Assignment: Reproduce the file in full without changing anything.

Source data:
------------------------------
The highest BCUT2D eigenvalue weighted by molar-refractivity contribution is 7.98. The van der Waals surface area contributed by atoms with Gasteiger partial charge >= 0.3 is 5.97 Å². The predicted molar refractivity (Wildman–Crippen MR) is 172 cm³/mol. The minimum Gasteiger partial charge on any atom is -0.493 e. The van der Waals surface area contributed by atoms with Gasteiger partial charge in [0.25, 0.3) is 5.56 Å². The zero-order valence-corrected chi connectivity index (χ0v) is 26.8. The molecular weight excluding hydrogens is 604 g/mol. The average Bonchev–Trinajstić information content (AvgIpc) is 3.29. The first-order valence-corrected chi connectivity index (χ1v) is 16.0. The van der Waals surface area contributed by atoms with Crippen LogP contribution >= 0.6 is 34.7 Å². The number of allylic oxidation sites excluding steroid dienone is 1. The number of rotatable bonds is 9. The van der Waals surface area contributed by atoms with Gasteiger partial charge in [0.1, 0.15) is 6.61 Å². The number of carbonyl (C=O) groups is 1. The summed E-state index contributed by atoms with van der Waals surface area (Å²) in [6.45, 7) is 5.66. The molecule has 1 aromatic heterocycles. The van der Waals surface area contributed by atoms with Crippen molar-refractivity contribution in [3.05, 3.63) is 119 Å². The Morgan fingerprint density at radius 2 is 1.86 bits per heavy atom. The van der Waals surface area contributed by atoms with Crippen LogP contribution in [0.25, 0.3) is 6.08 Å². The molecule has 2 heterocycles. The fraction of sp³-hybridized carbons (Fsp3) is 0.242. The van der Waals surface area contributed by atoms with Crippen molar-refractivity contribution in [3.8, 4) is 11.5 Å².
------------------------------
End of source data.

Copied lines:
The highest BCUT2D eigenvalue weighted by molar-refractivity contribution is 7.98. The van der Waals surface area contributed by atoms with Gasteiger partial charge >= 0.3 is 5.97 Å². The predicted molar refractivity (Wildman–Crippen MR) is 172 cm³/mol. The minimum Gasteiger partial charge on any atom is -0.493 e. The van der Waals surface area contributed by atoms with Gasteiger partial charge in [0.25, 0.3) is 5.56 Å². The zero-order valence-corrected chi connectivity index (χ0v) is 26.8. The molecular weight excluding hydrogens is 604 g/mol. The average Bonchev–Trinajstić information content (AvgIpc) is 3.29. The first-order valence-corrected chi connectivity index (χ1v) is 16.0. The van der Waals surface area contributed by atoms with Crippen LogP contribution >= 0.6 is 34.7 Å². The number of allylic oxidation sites excluding steroid dienone is 1. The number of rotatable bonds is 9. The van der Waals surface area contributed by atoms with Gasteiger partial charge in [0.1, 0.15) is 6.61 Å². The number of carbonyl (C=O) groups is 1. The summed E-state index contributed by atoms with van der Waals surface area (Å²) in [6.45, 7) is 5.66. The molecule has 1 aromatic heterocycles. The van der Waals surface area contributed by atoms with Crippen molar-refractivity contribution in [3.05, 3.63) is 119 Å². The Morgan fingerprint density at radius 2 is 1.86 bits per heavy atom. The van der Waals surface area contributed by atoms with Crippen LogP contribution in [0.25, 0.3) is 6.08 Å². The molecule has 2 heterocycles. The fraction of sp³-hybridized carbons (Fsp3) is 0.242. The van der Waals surface area contributed by atoms with Crippen molar-refractivity contribution in [3.8, 4) is 11.5 Å².